The Chevy Cobalt SS (Super Sport) was first released in 2004 as a 2005 model. This Cobalt featured a supercharged, inline four cylinder, 2.0 liter Ecotec engine mated to a F35 five-speed transmission from GM’s European division. SS Supercharged Cobalts were only available as coupes and came with an Eaton M62 Roots supercharger. With no modifications these engines produced 205 hp and 200 lb-ft of torque. GM did offer “stage kits” though, which were dealer installed and added performance. The stage 1 kit added larger fuel injectors and reprogrammed the engine control unit (ECU) adding up to 30 horsepower (hp). The stage 2 kit was the same as the stage 1 with the addition of a smaller serpentine belt and a smaller pulley for the supercharger. This added up to 47 hp and 30 lb-ft of torque. Both the stage 1 and stage 2 kits increased the engines redline to 7000 RPMs. Finally, the stage 3 kit consisted of a smaller supercharger pulley, a 2-pass intercooler end plate, and a customizable ECU. The stage 3 kit’s ECU allowed for the use of a 50-shot of nitrous, 100 octane fuel, and made the redline adjustable from 6750 to 8000. With 93 octane fuel the engine produced 248 hp without nitrous and 298 while using nitrous. If you used 100 octane fuel the engine would produce 260 hp w/o nitrous and 310 with it. In 2005 there was also an available limited slip differential (LSD) which became standard in 2006 and newer models. Also in 2005 the high profile spoiler was standard, but in 2007 it was made optional. Recaro racing seats were also optional and replaced the all leather seats with colored inserts. In 2008 GM’s contract with Eaton had expired and the Ecotec engine did not meet emissions requirements, so production of the SS supercharged was halted.
A year later a naturally aspirated Cobalt SS was released as a 2006 model and was available as a coupe or sedan. The SS’s engine was larger, a 2.4 liter Ecotec, but produced 34 less hp because it had no supercharger. The Cobalt SS was renamed the Cobalt Sport in 2008 because Chevy planned on releasing a Cobalt SS Turbocharged later in the year. The 5 speed manual transmission is different than the SS Supercharged and turbocharged 5 speeds, and the SS/sport was the only model of the SS’s to have an automatic transmission (a 4 speed 4T45 transmission). Some other differences between the SS/sport and the SS Supercharged were 17 inch broad spoke wheels, FE3 suspension, optional white faced gauges, there is no lip on the front bumper, and the bottom of the rear bumper is slightly different. The Supercharged had 18 inch broad spoke wheels, an FE5 suspension, black faced gauges, and front and rear bumper lips. The brakes on the SS/sport and the SS Supercharged are exactly the same. The SS/sport was also notably slower than the SS Supercharged and SS Turbocharged cars.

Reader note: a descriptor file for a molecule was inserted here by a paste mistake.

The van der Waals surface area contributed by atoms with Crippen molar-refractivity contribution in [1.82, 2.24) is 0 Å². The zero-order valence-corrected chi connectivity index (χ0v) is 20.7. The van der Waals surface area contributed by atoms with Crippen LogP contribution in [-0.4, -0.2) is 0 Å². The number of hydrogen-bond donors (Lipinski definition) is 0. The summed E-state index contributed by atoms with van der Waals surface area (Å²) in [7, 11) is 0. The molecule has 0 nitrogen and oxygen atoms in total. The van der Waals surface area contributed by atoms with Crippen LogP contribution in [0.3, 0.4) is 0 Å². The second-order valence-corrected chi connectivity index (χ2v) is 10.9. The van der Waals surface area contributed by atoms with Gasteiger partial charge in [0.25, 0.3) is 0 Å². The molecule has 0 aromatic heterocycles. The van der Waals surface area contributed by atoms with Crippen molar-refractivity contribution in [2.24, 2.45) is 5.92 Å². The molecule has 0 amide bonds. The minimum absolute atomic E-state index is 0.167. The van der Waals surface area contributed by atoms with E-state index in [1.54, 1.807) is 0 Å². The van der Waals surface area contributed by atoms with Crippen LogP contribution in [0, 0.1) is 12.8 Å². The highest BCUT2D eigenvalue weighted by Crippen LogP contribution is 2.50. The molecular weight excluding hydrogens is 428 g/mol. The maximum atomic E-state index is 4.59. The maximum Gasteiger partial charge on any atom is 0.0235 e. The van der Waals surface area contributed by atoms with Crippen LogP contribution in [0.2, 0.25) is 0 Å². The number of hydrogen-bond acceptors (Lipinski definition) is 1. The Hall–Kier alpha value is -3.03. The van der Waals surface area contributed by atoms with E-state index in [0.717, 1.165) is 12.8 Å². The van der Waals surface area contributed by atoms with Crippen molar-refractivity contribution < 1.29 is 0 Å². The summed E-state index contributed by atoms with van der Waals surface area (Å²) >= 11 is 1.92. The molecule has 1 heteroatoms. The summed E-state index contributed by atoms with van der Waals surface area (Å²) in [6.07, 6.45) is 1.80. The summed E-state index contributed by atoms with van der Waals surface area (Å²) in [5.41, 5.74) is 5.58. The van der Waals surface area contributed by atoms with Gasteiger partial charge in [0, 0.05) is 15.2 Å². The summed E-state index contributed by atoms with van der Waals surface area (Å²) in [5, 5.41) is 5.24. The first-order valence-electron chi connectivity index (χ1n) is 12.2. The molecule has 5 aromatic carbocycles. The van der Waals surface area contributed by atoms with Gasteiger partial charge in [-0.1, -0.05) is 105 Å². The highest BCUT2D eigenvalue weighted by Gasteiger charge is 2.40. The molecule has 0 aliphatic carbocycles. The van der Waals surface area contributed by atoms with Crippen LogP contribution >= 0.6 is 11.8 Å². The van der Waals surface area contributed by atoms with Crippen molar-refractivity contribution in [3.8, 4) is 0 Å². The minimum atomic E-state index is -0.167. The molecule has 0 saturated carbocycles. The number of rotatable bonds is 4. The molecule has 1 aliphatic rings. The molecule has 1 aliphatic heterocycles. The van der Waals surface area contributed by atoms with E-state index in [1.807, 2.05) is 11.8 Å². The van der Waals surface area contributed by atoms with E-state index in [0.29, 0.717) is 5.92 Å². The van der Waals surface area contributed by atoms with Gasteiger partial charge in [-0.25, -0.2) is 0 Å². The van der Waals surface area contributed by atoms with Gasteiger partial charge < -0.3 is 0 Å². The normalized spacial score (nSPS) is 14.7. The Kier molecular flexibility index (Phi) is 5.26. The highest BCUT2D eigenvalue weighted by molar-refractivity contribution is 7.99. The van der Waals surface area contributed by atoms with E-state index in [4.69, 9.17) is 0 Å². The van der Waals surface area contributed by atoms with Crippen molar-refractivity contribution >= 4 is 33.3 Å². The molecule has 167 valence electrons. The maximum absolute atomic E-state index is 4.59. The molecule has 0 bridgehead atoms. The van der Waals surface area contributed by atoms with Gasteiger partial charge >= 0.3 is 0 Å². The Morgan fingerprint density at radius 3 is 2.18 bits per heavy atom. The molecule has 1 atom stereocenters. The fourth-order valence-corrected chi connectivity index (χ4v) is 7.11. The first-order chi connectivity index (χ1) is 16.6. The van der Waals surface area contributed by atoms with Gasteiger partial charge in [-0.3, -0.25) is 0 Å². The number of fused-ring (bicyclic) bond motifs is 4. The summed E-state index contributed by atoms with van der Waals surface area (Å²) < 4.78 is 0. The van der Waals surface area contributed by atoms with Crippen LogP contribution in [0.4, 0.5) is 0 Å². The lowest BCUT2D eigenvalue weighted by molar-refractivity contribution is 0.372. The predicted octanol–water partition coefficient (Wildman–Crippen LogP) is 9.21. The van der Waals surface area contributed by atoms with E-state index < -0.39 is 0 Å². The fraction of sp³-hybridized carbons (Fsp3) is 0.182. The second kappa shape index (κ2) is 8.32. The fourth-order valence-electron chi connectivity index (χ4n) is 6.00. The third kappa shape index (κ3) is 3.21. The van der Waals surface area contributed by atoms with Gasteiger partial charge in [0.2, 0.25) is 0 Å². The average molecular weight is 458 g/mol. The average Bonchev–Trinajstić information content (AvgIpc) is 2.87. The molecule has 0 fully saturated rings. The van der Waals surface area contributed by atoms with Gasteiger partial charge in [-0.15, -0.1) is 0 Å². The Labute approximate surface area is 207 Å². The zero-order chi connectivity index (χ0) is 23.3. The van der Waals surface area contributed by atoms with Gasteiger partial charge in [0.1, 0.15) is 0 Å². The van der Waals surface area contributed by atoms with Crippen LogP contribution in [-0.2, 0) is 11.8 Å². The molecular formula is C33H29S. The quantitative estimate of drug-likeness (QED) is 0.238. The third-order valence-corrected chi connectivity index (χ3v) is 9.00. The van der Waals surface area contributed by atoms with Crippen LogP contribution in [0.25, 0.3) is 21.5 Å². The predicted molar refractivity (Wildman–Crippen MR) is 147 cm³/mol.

In the fall of 2007, the Cobalt SS Turbocharged was first announced to be released in the second quarter of 2008. The turbocharged engine would be a 2.0 liter, Direct injected, Variable-valve timing, Ecotec. This engine put out 260 hp and 260 lb-ft of torque and kept the same F35 5-speed transmission. New for 2008 was SS embroidered sport seats with suede like inserts and red/ebony or grey/ebony color options, new exterior colors, and wider 18 inch wheels with a split spoke design. Also new for the cobalt was the “no-lift shift”, which allowed the driver to hold the accelerator all the way down while depressing the clutch to shift. There was also a new “launch control” which held the engine at about 4800 RPMs until the clutch is engaged, this was enabled by pressing the traction control button twice. A sedan version of the SS Turbocharged was released in 2009 and GM also made an optional reconfigurable performance display (RPD). The RPD replaced the boost gauge on the A-pillar and allowed the driver to manage traction control, stability control, and competition mode. The RPD also displayed horsepower, torque, G-force, boost, air to fuel ratio, barometric pressure, temperature and battery voltage. In 2010 the RPD was made standard and so was a sunroof but interior color options and the sedan model were dropped. GM only offered a stage 1 kit for the SS Turbocharged which raised the hp to 280 and the torque to 320 lb-ft. The kit could be installed by the owner but later had to be taken to a GM dealer for reconfiguration of the engine control unit (ECU).
The SS Supercharged and Turbocharged were both very fast cars for what class they are in but the naturally aspirated SS lagged sufficiently. The SS Supercharged went 0-60 in 5.9 seconds, did the ¼ mile in 14.4 seconds at 100 MPH and its top speed was 158 MPH (govt. limited). The SS Turbocharged was even faster going 0-60 in 5.5 seconds and did a ¼ mile in 13.9 seconds at 103 MPH, and its top speed was limited at 155 MPH. The naturally aspirated SS went 0-60 in 7.1 seconds, went ¼ mile in 15.6 seconds at 90 MPH and its top speed was 129 MPH, much slower than the SS Supercharged and Turbocharged.
All production of Cobalts was ended in June of 2010 and was replaced with the new Cruze. No high performance version of the Cruze has yet been announced.
(all statistics for SS Turbocharged and SS from car and driver, SS Supercharged statistics from myself, I owned a 2007 Superchared).